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A new report from a software security firm has highlighted an uncomfortable truth for smartphone users: Deleting personal information from an Android device doesn't mean it's gone forever.

Security researchers purchased several used phones on eBay and were able to recover thousands of photos (including a disturbing number of nudes) that belonged to the previous owners, not to mention e-mails, personal contacts and in one case a completed loan application.

The chief culprit appears the "factory reset" features on the world's most popular mobile operating system, which according to an interview in CNET only remove files at the "application layer." That suggests many people have inadvertently left behind a host of easily recoverable personal files and information you might hope to erase before selling or giving away your phone.

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What do you mean "erase" doesn't delete "forever?"

So, you've taken a nude selfie and are feeling a little ashamed. Time to delete it, let's say from a popular Android-based device (maybe from Samsung, the largest maker of Android smartphones). You go to the camera roll, select DELETE, confirm and bang, done. Right? Sorry, that's not the end of the story.

As Globe and Mail technology reporter Omar El Akkad explained in his exhaustive guide to safer computing, deleting isn't a magic wand:

"Most of the time, when you delete a file (and even empty the recycle bin), it doesn't actually go away. Instead, the computer puts a "For Sale" sign on the part of the hard drive where the file is located. Over time, other files and programs may override the space, but they also may not. This means that, even after you delete a file, it can often be partially or fully retrieved by anyone who knows what they're doing."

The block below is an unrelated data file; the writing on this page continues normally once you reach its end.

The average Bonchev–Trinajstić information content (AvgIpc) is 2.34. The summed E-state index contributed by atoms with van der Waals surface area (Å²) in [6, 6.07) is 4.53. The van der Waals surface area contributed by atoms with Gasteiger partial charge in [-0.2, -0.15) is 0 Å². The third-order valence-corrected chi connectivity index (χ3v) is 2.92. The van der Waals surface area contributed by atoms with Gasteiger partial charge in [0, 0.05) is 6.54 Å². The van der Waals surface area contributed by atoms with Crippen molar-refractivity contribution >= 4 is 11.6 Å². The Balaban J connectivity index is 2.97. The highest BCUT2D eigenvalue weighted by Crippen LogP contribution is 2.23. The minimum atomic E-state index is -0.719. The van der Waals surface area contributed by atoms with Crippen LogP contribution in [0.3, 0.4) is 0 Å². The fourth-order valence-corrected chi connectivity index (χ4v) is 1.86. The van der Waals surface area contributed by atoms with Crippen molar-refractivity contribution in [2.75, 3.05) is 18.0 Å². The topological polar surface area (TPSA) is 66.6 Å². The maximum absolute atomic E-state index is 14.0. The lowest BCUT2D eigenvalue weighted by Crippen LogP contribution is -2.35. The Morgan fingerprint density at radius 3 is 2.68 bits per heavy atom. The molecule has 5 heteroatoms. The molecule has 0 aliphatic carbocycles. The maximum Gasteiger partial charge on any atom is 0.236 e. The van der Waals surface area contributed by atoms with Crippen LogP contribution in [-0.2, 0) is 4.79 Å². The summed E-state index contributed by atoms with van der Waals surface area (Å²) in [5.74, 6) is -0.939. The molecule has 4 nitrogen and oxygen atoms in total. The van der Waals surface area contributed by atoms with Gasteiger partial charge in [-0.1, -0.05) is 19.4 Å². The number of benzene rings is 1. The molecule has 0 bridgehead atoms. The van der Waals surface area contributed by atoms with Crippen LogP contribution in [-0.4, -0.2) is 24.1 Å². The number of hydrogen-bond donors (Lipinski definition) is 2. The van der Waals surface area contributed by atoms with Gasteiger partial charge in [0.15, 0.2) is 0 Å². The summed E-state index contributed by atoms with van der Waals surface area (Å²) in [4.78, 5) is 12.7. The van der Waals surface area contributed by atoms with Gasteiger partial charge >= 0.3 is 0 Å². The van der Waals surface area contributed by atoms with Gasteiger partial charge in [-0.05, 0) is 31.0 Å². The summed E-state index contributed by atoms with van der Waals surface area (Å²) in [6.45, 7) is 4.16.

To truly delete a file off local storage (a disc drive, sim card, thumb drive, SSD, whatever) you need to overwrite that old file info with something new (preferably a bunch of unimportant junk). On your PC there are programs like Eraser, for Android there are apps like SHREDroid that can help you do this. Barring that, you could always chuck your old phone in a wood chipper or melt your it down into slag (don't actually do either of those things, old gear should go to electronic waste management; these things are full of heavy metals and other chemicals that need safe disposal).

Who discovered this and what else did they find?

A Czech Republic-based security software company called Avast reported the problem, which they felt was somewhat urgent given the tens of thousands of older Android devices for sale on eBay and other reselling sites. But Avast didn't do this just for kicks, they make and sell software that is supposed to help you avoid these situations.

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In addition to a lot of photographs, they found things like Facebook chats, records of Google searches, e-mails with password data and much more. This infographic is a peek into what they found, the full report for the technically inclined is here: Android Forensics, Part 1: How we recovered (supposedly) erased data. Perhaps the most disturbing part of the study is that most of the software tools Avast researchers used to crack open these old phones can be downloaded for free, by anyone, and are relatively easy to use.

And if you still aren't sure how big a deal this is, Android, made by Google, is everywhere and used by almost everyone: from Amazon to Samsung, LG to Xaomi (and maybe even Microsoft some day). Unless you have an iPhone or a BlackBerry smartphone, odds are quite good that your device runs on Android.

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